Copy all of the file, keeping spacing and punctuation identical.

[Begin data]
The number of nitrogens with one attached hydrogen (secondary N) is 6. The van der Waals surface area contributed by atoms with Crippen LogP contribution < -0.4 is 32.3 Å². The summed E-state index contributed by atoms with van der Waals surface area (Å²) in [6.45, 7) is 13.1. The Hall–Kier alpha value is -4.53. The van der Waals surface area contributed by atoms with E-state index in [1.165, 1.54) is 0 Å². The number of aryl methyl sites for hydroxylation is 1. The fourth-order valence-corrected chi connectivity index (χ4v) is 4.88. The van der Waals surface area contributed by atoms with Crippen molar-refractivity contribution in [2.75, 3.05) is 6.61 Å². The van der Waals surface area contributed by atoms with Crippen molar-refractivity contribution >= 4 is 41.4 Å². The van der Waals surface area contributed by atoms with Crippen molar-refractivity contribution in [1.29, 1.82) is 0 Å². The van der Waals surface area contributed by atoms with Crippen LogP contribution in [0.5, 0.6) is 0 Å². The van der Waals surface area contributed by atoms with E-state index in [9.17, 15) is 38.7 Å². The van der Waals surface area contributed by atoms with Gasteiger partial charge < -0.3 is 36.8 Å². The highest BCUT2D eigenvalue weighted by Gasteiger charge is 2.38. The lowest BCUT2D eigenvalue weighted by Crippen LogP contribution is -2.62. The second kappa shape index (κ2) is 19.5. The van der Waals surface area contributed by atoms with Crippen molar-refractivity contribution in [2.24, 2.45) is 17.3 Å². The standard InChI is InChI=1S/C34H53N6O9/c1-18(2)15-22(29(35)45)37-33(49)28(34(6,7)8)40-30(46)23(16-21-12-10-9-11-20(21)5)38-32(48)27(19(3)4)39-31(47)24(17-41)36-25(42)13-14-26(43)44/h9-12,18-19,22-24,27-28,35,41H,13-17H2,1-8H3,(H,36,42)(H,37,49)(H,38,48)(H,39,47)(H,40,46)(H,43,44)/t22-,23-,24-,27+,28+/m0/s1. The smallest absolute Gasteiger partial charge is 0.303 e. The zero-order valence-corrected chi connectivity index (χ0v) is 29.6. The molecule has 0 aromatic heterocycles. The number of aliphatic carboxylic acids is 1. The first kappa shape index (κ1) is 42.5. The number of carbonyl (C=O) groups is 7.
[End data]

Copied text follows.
The number of nitrogens with one attached hydrogen (secondary N) is 6. The van der Waals surface area contributed by atoms with Crippen LogP contribution < -0.4 is 32.3 Å². The summed E-state index contributed by atoms with van der Waals surface area (Å²) in [6.45, 7) is 13.1. The Hall–Kier alpha value is -4.53. The van der Waals surface area contributed by atoms with E-state index in [1.165, 1.54) is 0 Å². The number of aryl methyl sites for hydroxylation is 1. The fourth-order valence-corrected chi connectivity index (χ4v) is 4.88. The van der Waals surface area contributed by atoms with Crippen molar-refractivity contribution in [2.75, 3.05) is 6.61 Å². The van der Waals surface area contributed by atoms with Crippen molar-refractivity contribution >= 4 is 41.4 Å². The van der Waals surface area contributed by atoms with Crippen molar-refractivity contribution in [1.29, 1.82) is 0 Å². The van der Waals surface area contributed by atoms with Crippen LogP contribution in [0.5, 0.6) is 0 Å². The van der Waals surface area contributed by atoms with E-state index in [9.17, 15) is 38.7 Å². The van der Waals surface area contributed by atoms with Gasteiger partial charge < -0.3 is 36.8 Å². The highest BCUT2D eigenvalue weighted by Gasteiger charge is 2.38. The lowest BCUT2D eigenvalue weighted by Crippen LogP contribution is -2.62. The second kappa shape index (κ2) is 19.5. The van der Waals surface area contributed by atoms with Crippen molar-refractivity contribution in [2.24, 2.45) is 17.3 Å². The standard InChI is InChI=1S/C34H53N6O9/c1-18(2)15-22(29(35)45)37-33(49)28(34(6,7)8)40-30(46)23(16-21-12-10-9-11-20(21)5)38-32(48)27(19(3)4)39-31(47)24(17-41)36-25(42)13-14-26(43)44/h9-12,18-19,22-24,27-28,35,41H,13-17H2,1-8H3,(H,36,42)(H,37,49)(H,38,48)(H,39,47)(H,40,46)(H,43,44)/t22-,23-,24-,27+,28+/m0/s1. The smallest absolute Gasteiger partial charge is 0.303 e. The zero-order valence-corrected chi connectivity index (χ0v) is 29.6. The molecule has 0 aromatic heterocycles. The number of aliphatic carboxylic acids is 1. The first kappa shape index (κ1) is 42.5. The number of carbonyl (C=O) groups is 7.